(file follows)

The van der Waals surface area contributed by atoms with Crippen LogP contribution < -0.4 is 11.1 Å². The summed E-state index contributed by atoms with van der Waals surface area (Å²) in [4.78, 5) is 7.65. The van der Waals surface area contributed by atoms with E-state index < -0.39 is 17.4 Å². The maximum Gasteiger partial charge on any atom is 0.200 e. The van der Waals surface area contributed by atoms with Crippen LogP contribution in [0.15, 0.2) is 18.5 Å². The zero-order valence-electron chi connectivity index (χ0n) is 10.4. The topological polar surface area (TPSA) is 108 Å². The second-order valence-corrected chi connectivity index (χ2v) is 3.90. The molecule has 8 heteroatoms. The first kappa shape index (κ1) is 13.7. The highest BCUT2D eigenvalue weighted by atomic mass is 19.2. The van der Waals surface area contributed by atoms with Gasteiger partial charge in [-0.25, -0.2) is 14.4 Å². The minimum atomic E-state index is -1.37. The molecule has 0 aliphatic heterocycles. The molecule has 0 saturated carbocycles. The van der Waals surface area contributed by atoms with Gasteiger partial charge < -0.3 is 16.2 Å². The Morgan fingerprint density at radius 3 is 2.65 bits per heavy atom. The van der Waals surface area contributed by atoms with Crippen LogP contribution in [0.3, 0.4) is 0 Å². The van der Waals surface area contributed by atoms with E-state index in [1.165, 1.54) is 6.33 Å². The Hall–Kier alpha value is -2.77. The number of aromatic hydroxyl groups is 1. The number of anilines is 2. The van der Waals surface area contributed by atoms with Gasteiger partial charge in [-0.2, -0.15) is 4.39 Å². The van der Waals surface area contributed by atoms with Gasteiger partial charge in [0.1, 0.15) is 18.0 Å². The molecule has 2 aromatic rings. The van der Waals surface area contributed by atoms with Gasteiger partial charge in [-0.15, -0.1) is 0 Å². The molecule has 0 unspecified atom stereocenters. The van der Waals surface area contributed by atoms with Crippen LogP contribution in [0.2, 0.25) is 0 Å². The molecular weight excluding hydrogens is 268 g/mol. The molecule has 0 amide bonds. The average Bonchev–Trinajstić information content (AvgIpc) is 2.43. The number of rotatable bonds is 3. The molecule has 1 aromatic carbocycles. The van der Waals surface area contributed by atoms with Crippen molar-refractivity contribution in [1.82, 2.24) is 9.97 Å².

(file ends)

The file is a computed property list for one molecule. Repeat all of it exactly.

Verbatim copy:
The van der Waals surface area contributed by atoms with Crippen LogP contribution < -0.4 is 11.1 Å². The summed E-state index contributed by atoms with van der Waals surface area (Å²) in [4.78, 5) is 7.65. The van der Waals surface area contributed by atoms with E-state index < -0.39 is 17.4 Å². The maximum Gasteiger partial charge on any atom is 0.200 e. The van der Waals surface area contributed by atoms with Crippen LogP contribution in [0.15, 0.2) is 18.5 Å². The zero-order valence-electron chi connectivity index (χ0n) is 10.4. The topological polar surface area (TPSA) is 108 Å². The second-order valence-corrected chi connectivity index (χ2v) is 3.90. The molecule has 8 heteroatoms. The first kappa shape index (κ1) is 13.7. The highest BCUT2D eigenvalue weighted by atomic mass is 19.2. The van der Waals surface area contributed by atoms with Gasteiger partial charge in [-0.25, -0.2) is 14.4 Å². The minimum atomic E-state index is -1.37. The molecule has 0 aliphatic heterocycles. The molecule has 0 saturated carbocycles. The van der Waals surface area contributed by atoms with Gasteiger partial charge < -0.3 is 16.2 Å². The Morgan fingerprint density at radius 3 is 2.65 bits per heavy atom. The van der Waals surface area contributed by atoms with Crippen LogP contribution in [0.3, 0.4) is 0 Å². The van der Waals surface area contributed by atoms with E-state index in [1.165, 1.54) is 6.33 Å². The Hall–Kier alpha value is -2.77. The number of aromatic hydroxyl groups is 1. The number of anilines is 2. The van der Waals surface area contributed by atoms with Gasteiger partial charge in [-0.2, -0.15) is 4.39 Å². The van der Waals surface area contributed by atoms with Gasteiger partial charge in [0.1, 0.15) is 18.0 Å². The molecule has 2 aromatic rings. The van der Waals surface area contributed by atoms with Gasteiger partial charge in [-0.15, -0.1) is 0 Å². The molecule has 0 unspecified atom stereocenters. The van der Waals surface area contributed by atoms with Crippen LogP contribution in [0.2, 0.25) is 0 Å². The molecular weight excluding hydrogens is 268 g/mol. The molecule has 0 amide bonds. The average Bonchev–Trinajstić information content (AvgIpc) is 2.43. The number of rotatable bonds is 3. The molecule has 1 aromatic carbocycles. The van der Waals surface area contributed by atoms with Crippen molar-refractivity contribution in [1.82, 2.24) is 9.97 Å².